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Scuba Diving in Fort Lauderdale/Key Largo
It is a couple of years since we visited Fort Lauderdale so decided we would head down South and spend a couple of days there as we had friends who love to dive. Cruising south along State Road A1A just look left for some of the best scuba diving north of Australia’s Great Barrier Reef. Thank the Gulf Stream, that river within an ocean, for keeping the reefs and wrecks of South Florida teeming with sea life. Then thank the tour operators lined up from Fort Lauderdale to Key Largo, ready to ferry you the few miles it takes to reach deep water for a morning, afternoon or night dive.
Fort Lauderdale’s reef system is made up of three bands of ancient coral beds in 20 to 100 feet of water. The beauty of diving the area’s blue-water reefs is their proximity to shore. You can shop in the morning, dive after lunch and still make it back to your hotel in time for dinner. We tried the Blue Moon Fish Company which served great fresh seafood at its waterside location.
Fort Lauderdale and its surrounding beach towns are known for their ‘drift dives’. The same current that keeps the reefs full of fish, sea turtles and spotted eagle rays provides a ‘conveyor belt’ for diver, who can just sit back and enjoy the ride.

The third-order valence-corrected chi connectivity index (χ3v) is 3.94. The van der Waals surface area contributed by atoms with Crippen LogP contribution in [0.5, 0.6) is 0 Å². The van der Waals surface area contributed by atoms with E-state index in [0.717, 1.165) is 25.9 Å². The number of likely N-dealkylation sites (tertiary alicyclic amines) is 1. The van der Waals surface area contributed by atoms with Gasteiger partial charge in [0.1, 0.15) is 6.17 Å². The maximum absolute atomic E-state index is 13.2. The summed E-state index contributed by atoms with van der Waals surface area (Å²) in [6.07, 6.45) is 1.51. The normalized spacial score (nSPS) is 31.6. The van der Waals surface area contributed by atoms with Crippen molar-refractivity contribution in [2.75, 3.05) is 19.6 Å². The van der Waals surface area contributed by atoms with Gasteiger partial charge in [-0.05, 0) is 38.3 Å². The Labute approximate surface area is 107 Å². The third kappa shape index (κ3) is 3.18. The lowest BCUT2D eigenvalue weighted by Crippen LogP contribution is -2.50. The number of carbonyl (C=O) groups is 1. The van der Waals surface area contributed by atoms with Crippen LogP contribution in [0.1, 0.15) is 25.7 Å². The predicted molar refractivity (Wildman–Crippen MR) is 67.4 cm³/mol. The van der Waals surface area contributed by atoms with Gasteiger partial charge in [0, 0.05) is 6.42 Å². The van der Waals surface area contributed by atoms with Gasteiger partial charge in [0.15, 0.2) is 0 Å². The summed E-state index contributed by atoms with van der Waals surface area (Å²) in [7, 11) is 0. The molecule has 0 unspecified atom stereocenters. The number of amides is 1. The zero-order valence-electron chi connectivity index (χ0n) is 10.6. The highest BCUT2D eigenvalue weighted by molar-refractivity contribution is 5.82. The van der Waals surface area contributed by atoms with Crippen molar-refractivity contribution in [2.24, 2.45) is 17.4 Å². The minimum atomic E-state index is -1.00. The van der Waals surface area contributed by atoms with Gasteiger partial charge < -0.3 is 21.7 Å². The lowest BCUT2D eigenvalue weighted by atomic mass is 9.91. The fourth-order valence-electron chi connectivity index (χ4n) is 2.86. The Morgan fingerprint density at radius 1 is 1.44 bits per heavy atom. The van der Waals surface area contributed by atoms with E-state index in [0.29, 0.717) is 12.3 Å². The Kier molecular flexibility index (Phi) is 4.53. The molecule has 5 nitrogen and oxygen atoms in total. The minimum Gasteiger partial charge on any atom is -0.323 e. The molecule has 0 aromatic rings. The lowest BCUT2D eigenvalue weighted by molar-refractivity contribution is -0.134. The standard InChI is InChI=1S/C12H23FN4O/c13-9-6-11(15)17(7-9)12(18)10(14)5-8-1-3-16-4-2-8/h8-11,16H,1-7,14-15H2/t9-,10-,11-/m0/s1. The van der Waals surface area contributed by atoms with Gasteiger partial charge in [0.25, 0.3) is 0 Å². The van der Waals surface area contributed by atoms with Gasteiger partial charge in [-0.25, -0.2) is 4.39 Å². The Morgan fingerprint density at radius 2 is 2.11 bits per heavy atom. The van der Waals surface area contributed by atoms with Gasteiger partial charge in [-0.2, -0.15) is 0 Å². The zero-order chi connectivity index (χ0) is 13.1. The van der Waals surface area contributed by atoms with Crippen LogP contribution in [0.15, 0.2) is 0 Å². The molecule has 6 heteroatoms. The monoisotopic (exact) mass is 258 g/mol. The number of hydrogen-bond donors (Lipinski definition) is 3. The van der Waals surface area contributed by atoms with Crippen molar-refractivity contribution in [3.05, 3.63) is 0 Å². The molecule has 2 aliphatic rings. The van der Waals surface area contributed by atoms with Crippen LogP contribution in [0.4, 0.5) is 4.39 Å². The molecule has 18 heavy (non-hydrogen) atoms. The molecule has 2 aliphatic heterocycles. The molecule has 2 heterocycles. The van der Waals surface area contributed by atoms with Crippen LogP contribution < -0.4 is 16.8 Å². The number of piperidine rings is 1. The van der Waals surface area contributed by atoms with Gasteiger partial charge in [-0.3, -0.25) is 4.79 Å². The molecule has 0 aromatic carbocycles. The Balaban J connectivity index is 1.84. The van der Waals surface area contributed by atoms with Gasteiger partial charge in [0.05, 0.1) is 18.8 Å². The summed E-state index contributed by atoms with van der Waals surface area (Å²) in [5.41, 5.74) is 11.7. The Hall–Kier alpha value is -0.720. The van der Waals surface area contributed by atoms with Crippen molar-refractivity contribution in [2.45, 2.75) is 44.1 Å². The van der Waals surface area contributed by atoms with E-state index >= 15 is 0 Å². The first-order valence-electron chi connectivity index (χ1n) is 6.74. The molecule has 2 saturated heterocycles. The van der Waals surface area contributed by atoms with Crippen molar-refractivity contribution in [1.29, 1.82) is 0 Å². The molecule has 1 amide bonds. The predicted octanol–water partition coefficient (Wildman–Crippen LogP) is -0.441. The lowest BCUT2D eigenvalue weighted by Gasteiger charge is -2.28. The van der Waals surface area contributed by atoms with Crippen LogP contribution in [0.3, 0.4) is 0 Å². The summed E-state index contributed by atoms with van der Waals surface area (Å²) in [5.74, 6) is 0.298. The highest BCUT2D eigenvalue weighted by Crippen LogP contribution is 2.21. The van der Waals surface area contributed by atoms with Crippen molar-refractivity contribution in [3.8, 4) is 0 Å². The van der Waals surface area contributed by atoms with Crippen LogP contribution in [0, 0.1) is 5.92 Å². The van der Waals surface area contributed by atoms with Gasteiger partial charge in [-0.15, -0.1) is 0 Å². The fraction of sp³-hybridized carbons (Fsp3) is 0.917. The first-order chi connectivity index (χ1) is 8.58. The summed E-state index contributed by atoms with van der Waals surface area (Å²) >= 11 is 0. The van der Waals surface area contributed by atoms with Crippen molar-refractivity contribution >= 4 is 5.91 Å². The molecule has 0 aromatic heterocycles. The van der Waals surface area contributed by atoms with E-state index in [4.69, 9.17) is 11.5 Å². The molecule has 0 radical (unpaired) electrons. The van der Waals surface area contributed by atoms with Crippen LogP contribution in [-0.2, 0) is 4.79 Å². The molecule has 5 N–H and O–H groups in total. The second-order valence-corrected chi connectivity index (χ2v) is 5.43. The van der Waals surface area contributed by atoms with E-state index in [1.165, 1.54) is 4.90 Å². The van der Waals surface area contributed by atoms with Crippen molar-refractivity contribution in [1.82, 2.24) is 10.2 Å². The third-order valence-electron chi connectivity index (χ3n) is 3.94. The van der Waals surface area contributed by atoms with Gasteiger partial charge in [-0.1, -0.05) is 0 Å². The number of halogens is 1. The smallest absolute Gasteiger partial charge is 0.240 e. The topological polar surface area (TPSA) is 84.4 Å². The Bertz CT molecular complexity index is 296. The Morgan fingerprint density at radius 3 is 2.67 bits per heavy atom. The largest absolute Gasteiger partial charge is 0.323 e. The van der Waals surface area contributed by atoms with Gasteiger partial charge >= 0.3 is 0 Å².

After a 15 minute boat ride from shore, the trip leader drops over the side, tethered to a large orange float. Divers follow two by two and descend to the reef, where the current carries them north. No kicking or pulling required - you can devote all your energy to soaking up the sights.
More adventurous divers like to hear how area counties have been cleaning and intentionally sinking everything from freighters to liberty ships over the last 20 years to serve as artificial reefs. Hotspots include the Mercedes/wreck, the infamous 199 foot freighter that ran agrounds in 1985, and the Princess Ann ferry, a 350 foot car carrier now resting in 95 feet of water.
We then headed south to Key Largo, which offers some of the best diving in the Florida Keys, and in the country. It’s home to John Pennekamp Coral Reef State Park, the nation’s first underwater park. It lies at the northern terminus of 190 mile long reef system and provides a prime starting point for exploring the Florida Keys National Marine Sanctuary. Underwater, view Christ of the Abyss, an eight and a half foot, 4, 000 pound bronze sculpture, on the ocean floor. Top deepwater dives include The Duane, The Bibb and Spiegel Grove.
If you are thinking about learning to scuba dive, Pennekamp is an ideal place to do it. With a variety of sea conditions - from sheltered water to open ocean reef - novice divers can learn at their own pace. You can rent equipment or bring your own.
A series of inshore reefs in water as shallow as 15 feet is optimal for snorkeling, especially with children. Or, you can stay dry (as we did) and take the glass bottom boat tour.
Nothing beats the home cooking at Mrs. Mac’s Kitchen after an active day on or under the water!
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